March 02, 2021 | Rajab 18, 1442
Chapter 11: Verse 113
The word 'rukun' (translated as 'inclination' here) that has been forbidden here in this verse is to approve the transgressions of the tyrants, show consent to their ways, express approval before them or others, and to co-operate with them in their affairs of wrong-doing, befriending them, visiting them and putting up appearances like them. (Zamakhshari, Razi, Shawkani)
According to Ibn Abbas, may Allah be please with him, the allusion is to any wrong-doers be they believers or disbelievers - for, in understanding the Quran, what is of consideration is the generality of the application and not the specificity of the occasion. (Shawkani)
Once Muwaffiq (the caliph) was praying behind an Imam who recited this verse. He became unconscious. When asked about it he said, "Allah threatened those who incline towards those who do wrong. What about the wrong-doers then?" (Zamakhshari)
Razi clarifies and Shawkani seconds him strongly that so far as dealing with the ruling class in order to avoid a harm feared of them, or to draw a quick rightful advantage is concerned, there is no harm in that and it would not amount to inclination that is forbidden.
"Tafsir Ishraq Al-Ma'ani" - Syed Iqbal Zaheer, Vol. 5, pp. 289, 290
From Issue: 471 [Read original issue]
The Prophet (peace be upon him) is reported to have said: “The best of your religion is the easier options therein.” [Bukhari]
Thus, when there are different answers to the same question and when easier options may be available in the practice of a religious duty, judgment, fatwa, and ijtihad, the easier option should be preferred.
The Prophet’s widow Aishah reported that the Prophet was always inclined toward preventing hardship and lightening the people’s burdens as far as possible. Thus, she reported that, “he [the Prophet] did not choose but the easier of the two options so long as it did not amount to a transgression.” [Muslim]
The Prophet has also advised the believers to take advantage of the concessions God has granted to them, for “God loves to see that His concessions are taken, just as He loves to see that His commandments are obeyed.” [Al Albani]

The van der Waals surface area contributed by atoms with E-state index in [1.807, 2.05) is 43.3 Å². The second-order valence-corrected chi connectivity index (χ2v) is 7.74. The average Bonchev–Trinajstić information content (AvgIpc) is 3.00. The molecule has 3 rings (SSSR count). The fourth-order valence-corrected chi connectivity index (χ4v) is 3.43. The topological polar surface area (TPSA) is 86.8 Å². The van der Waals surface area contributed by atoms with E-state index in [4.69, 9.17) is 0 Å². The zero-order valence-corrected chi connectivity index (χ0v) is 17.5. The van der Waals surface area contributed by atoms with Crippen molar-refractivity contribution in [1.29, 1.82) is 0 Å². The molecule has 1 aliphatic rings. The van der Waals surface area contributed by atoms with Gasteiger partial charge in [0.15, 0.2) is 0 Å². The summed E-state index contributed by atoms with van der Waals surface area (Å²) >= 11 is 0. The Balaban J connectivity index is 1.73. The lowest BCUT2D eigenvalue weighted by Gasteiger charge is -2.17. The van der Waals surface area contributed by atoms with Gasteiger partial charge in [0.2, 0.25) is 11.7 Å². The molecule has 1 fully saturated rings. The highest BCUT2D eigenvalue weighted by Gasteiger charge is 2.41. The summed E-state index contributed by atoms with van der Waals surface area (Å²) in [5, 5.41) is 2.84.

The purport of this message is illustrated in another hadith text with regard to fasting (of Ramadan): “It is not a virtue to observe the fast when one is travelling.” [Mishkat]
"The Middle Path of Moderation in Islam: The Qur'anic Principle of Wasatiyyah" - Hashim Kamali
From Issue: 847 [Read original issue]
According to the Quran and the prophetic tradition, the default feeling of a believer should not be self-righteousness. This is what the Prophet taught his Companions. Hudhaifa, one of the Prophet's Companions, had knowledge about the names of the ten hypocrites of Medina who were unknown to the other Companions. Umar b. al-Khattab used to ask Hudhaifa if his name was among the ten hypocrites! Why did Umar ask Hudhaifa this question? Clearly, he did this because he did not feel self-righteous at all. In fact, it shows a high level of self-criticism that is rare to find.
Abu Bakr al-Siddiq used to say: "I would not feel safe from God's deep devising even if one of my feet was in Paradise." Why did Abu Bakr say this? Because he thought that he does not deserve Paradise as a guaranteed reward from God. This is Abu Bakr, about whom Umar said: "If the faith of Abu Bakr is put on one side of the scale and the faith of the nation of believers is put on the other side, the side of Abu Bakr will outweigh the other side."
A feeling of self-righteousness is the origin of all sins. If one feels self-righteous and thinks that he has secured an exclusive or special status, surely he will start to feel that he cannot make mistakes. But if you fear God and think that you are the least of the believers, you will avoid committing evil deeds. The sense of self-righteousness is the origin of every forbidden lust of arrogance, miserliness, greed, extravagance, and so forth. If we avoid this feeling, we will keep away from falling into these lusts. This was the practice of the prophets, messengers, and righteous people.
However, the virtue of self-criticism should not turn into self-destruction. Self-destruction happens when a person blames himself so harshly that he begins to feel desperate. For example, if a person continues to tell himself that he is no good, he has never done a sincere good deed, and so forth, he will eventually feel hopeless and abandon everything. This course of action is unacceptable. Moderation and balance are virtues that lie between two vices; blaming oneself until one feels desperate and not blaming oneself at all until one becomes conceited. With moderation, our inner self will improve and we will advance in the course of our spiritual journey to God.
"A Journey to God: Reflections on the Hikam of Ibn Ataillah" - Jasser Auda
From Issue: 969 [Read original issue]